Seeing a threat is the first step in dealing with it. After all, if you never see the danger, how can you hope to defend yourself?
The common criminal prefers to hide in the shadows. Consequently, many violent attacks happen at night. It is imperative that you have a good flashlight designed with self-defense in mind. These kinds of flashlights are generally described as being tactical.
A tactical flashlight is more than just a marketing gimmick. A true tactical light will be rugged, bright and have controls compatible with firearms use. Let’s talk about what those things mean.
The fable of the three pigs serves as a warning against buying cheap products when your life is on the line. Poor construction can mean water intrusion during a rain shower, a shattered lens or broken controls.
On most flashlight packaging, there will be two measurements of durability: impact resistance and water resistance.
Impact resistance is typically measured in meters for how high a drop the light can survive. If the company adheres to the voluntary FL 1 standard for flashlights, the number will be rounded down to the nearest whole number. That test indicates that five sample flashlights each survived six drops onto cured concrete from the specified height.
If the company does not adhere to the voluntary FL 1 standard, the impact rating is meaningless as you have no idea if the testing was for multiple drops of multiple samples onto a hard surface or a single drop onto a feather pillow.
Not all lights that claim to adhere to the FL 1 standard actually follow it. If, for example, you see an impact resistance height of 1.5 meters, you know the company is not adhering to the standard and should be wary of any claims made about its durability. This is because the FL 1 standard requires that any distance be measured in whole numbers, rounded down. So 1.5 meters should be listed as 1 meter following the FL 1 standard.
Water resistance is most accurately described using an IP code. IP codes define the amount of particle and water intrusion the flashlight withstands. A code will often look like this: IP67, where “6” represents the amount of particle intrusion protection and the “7” indicates the amount of water intrusion protection the flashlight has. Often, an IP rating will be given for water only, and the first number will be replaced by the letter x.
IPx1 through IPx6 are increasing levels of water resistance, but do not protect the flashlight against complete immersion. The IPx7 rating means the flashlight will withstand 30 minutes of submersion at 1 meter. IPx8 means the flashlight can be submerged at a depth greater that 1 meter.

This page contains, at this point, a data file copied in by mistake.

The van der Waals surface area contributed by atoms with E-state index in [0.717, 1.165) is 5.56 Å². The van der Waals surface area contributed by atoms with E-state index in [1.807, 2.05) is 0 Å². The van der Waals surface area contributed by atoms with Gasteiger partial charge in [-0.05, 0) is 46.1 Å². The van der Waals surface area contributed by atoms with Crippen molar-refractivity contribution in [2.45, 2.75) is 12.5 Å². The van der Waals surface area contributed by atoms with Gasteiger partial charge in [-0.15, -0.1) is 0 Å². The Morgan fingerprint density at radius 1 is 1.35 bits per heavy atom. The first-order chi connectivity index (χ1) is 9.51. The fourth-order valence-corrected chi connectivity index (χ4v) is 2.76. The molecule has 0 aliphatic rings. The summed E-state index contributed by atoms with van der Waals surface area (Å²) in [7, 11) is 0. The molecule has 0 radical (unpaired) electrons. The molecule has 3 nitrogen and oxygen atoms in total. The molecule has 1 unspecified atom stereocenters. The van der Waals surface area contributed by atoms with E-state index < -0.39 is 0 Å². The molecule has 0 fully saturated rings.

The words “waterproof” and “water resistance” on flashlight packaging have no measurable meaning. Make sure you look for an IP rating for a true understanding of the water resistance you can expect.
Currently, there are no standards for measuring repeated impacts on flashlights when mounted to a weapon.
How Bright, and for How Long?
If you’ve been flashlight shopping lately, you’ve likely seen companies advertise flashlight specifications like lumens, candelas and runtime. But, what do each of these things measure?
Total light output of a flashlight is expressed as lumens. This represents all of the light coming out of a light from the center of the beam to the spill.
Peak beam intensity, or the brightness of the most concentrated portion of the flashlight output, is expressed in candelas.
Neither total light output (lumens) or peak beam intensity (candelas) are the best measurement of how much light a torch can throw. Rather, they work together to give you an idea of how much total light you can expect and what kind of beam you might get.
For example, a flashlight that has a total output of 1,000 lumens and a peak beam intensity of 10,000 candelas likely has a broad beam of light that can more evenly fill a room than a flashlight with 1,000 lumens and 35,000 candelas. Conversely, the 35,000 candelas flashlight would likely be better at illuminating someone across a field. Neither light is objectively better; rather, each light is better suited for different needs.